Education for the 21st Century

Have you ever gone to an event only to wonder why it isn’t standing room only? As I arrived at the Education for the 21st century event I was shocked at how small the crowd was; yes I realize there was an important hockey game on, but I still wanted to yell from the roof top “Ottawa, why aren’t you here?”  

 

Even though the venue was less than half full, everyone was engaged and interested in the subject matter and before the event started the room was full of lively discussions about education in anticipation of the speakers ahead.  Given the level of excitement, I was shocked when during the presentations it because clear that many in the audience were unfamiliar with John Mighton’s JUMP Math program and the results it has achieved for math education.  I had just assumed that everyone there would have been as excited as I was to hear him speak, having read his book when it came out in 2007 after he was interviewed on All in a Day. I knew of Joel Westheimer as the education columnist for CBC Ottawa, but knew little about his new book. So much was shared over the course of the evening that I am certain everyone left having learned something new and with much to think about.    

 

John Mighton described his experiences with JUMP Math which started as a tutoring group and expanded as he gained experience with students in classrooms, and looked to empirical evidence for best teaching practices.  The results he has seen are remarkable, and really dispute the age-old idea that only an elite few can do math.  His book The End of Ignorance (and its predecessor The Myth of Abilityare both fascinating reads that really disrupt much of what we believe to be truth about education.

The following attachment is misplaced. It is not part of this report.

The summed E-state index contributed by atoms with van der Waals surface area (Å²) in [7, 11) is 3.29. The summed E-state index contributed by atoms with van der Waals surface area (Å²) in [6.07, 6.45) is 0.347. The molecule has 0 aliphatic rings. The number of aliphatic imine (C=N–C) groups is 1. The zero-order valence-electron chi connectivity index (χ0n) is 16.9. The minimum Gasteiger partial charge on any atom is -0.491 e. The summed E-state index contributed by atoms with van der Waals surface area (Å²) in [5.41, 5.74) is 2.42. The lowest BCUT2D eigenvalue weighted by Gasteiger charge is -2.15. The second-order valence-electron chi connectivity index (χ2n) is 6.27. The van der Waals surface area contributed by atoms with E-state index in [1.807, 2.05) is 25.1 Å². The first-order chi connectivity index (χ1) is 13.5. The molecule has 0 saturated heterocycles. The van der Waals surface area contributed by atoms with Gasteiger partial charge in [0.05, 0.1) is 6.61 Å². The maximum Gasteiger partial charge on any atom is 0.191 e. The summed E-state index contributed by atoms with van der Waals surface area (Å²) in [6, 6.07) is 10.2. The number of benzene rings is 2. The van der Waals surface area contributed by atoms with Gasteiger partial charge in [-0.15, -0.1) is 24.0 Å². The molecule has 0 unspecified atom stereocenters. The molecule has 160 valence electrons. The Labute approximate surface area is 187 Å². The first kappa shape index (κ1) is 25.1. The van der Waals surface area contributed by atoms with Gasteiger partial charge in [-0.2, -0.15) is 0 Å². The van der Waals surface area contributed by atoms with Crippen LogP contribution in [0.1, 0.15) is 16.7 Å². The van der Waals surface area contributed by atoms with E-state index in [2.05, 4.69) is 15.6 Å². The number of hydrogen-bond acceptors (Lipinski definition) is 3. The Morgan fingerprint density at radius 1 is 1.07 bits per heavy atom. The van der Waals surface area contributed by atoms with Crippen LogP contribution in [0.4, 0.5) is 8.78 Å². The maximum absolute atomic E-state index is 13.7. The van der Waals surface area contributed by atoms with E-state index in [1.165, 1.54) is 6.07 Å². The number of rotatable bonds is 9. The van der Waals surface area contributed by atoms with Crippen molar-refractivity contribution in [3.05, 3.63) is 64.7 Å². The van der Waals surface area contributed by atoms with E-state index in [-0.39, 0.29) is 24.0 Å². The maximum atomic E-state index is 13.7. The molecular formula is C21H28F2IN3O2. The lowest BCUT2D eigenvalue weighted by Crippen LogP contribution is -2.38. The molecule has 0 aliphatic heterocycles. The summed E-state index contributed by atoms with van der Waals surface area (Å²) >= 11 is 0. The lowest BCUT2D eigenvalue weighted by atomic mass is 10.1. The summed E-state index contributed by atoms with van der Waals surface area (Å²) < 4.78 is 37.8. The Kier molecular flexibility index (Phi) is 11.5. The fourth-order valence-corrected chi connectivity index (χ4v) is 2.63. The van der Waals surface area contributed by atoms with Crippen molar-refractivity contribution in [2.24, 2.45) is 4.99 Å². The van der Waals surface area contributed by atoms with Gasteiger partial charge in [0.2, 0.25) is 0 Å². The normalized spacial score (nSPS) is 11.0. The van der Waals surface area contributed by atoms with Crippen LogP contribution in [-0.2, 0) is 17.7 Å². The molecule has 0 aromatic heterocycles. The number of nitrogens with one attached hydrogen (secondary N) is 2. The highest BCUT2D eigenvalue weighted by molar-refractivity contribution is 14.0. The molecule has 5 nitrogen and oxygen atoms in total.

John Mighton described what it was like going into a classroom as a playwright and realizing that a classroom of students can become an audience.  When students are all learning together as the lesson unfolds it is much like they are the audience for a play engaging in the story of what they are learning. Yes, they even engage in the story of math.  Mighton discussed the synergy that happens in the moments when the students are learning together, and how that is missing when students only learn independently or at staggered rates due to some being left behind.  Mighton walked us through a mini math lesson, giving us a glimpse of what we was referring to, the isolation of being left out as others solve a question you don’t get, and then the collective excitement as you all work through the concepts to achieve the answer together. To me this was a magical revelation to consider, so often when we are worried about the end goal of education we forget about the experience and the value found in the experience itself.  This is something that came up throughout the evening, the reminder that education is not about the destination, but the journey.